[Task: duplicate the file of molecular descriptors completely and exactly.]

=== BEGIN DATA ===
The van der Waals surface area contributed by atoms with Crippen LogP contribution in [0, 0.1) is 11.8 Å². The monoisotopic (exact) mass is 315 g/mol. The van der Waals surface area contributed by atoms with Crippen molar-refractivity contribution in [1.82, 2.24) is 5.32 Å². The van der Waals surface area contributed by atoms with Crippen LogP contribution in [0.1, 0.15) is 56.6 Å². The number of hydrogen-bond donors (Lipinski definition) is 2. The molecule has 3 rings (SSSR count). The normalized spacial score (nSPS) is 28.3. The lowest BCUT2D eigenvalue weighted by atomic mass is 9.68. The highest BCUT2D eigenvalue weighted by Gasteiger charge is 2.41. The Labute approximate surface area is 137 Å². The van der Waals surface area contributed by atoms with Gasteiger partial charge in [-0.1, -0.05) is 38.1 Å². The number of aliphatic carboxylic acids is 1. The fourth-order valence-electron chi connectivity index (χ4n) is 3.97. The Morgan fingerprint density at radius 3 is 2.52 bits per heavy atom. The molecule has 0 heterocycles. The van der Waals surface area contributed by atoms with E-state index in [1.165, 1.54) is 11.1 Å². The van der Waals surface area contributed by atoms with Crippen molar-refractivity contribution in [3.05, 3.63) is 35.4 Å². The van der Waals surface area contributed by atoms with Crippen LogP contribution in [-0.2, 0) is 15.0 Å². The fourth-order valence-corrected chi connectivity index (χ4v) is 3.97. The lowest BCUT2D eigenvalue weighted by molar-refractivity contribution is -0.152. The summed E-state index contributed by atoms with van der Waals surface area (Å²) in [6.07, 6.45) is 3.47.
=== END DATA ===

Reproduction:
The van der Waals surface area contributed by atoms with Crippen LogP contribution in [0, 0.1) is 11.8 Å². The monoisotopic (exact) mass is 315 g/mol. The van der Waals surface area contributed by atoms with Crippen molar-refractivity contribution in [1.82, 2.24) is 5.32 Å². The van der Waals surface area contributed by atoms with Crippen LogP contribution in [0.1, 0.15) is 56.6 Å². The number of hydrogen-bond donors (Lipinski definition) is 2. The molecule has 3 rings (SSSR count). The normalized spacial score (nSPS) is 28.3. The lowest BCUT2D eigenvalue weighted by atomic mass is 9.68. The highest BCUT2D eigenvalue weighted by Gasteiger charge is 2.41. The Labute approximate surface area is 137 Å². The van der Waals surface area contributed by atoms with Gasteiger partial charge in [-0.1, -0.05) is 38.1 Å². The number of aliphatic carboxylic acids is 1. The fourth-order valence-electron chi connectivity index (χ4n) is 3.97. The Morgan fingerprint density at radius 3 is 2.52 bits per heavy atom. The molecule has 0 heterocycles. The van der Waals surface area contributed by atoms with E-state index in [1.165, 1.54) is 11.1 Å². The van der Waals surface area contributed by atoms with Crippen molar-refractivity contribution in [3.05, 3.63) is 35.4 Å². The van der Waals surface area contributed by atoms with Crippen LogP contribution in [-0.2, 0) is 15.0 Å². The fourth-order valence-corrected chi connectivity index (χ4v) is 3.97. The lowest BCUT2D eigenvalue weighted by molar-refractivity contribution is -0.152. The summed E-state index contributed by atoms with van der Waals surface area (Å²) in [6.07, 6.45) is 3.47.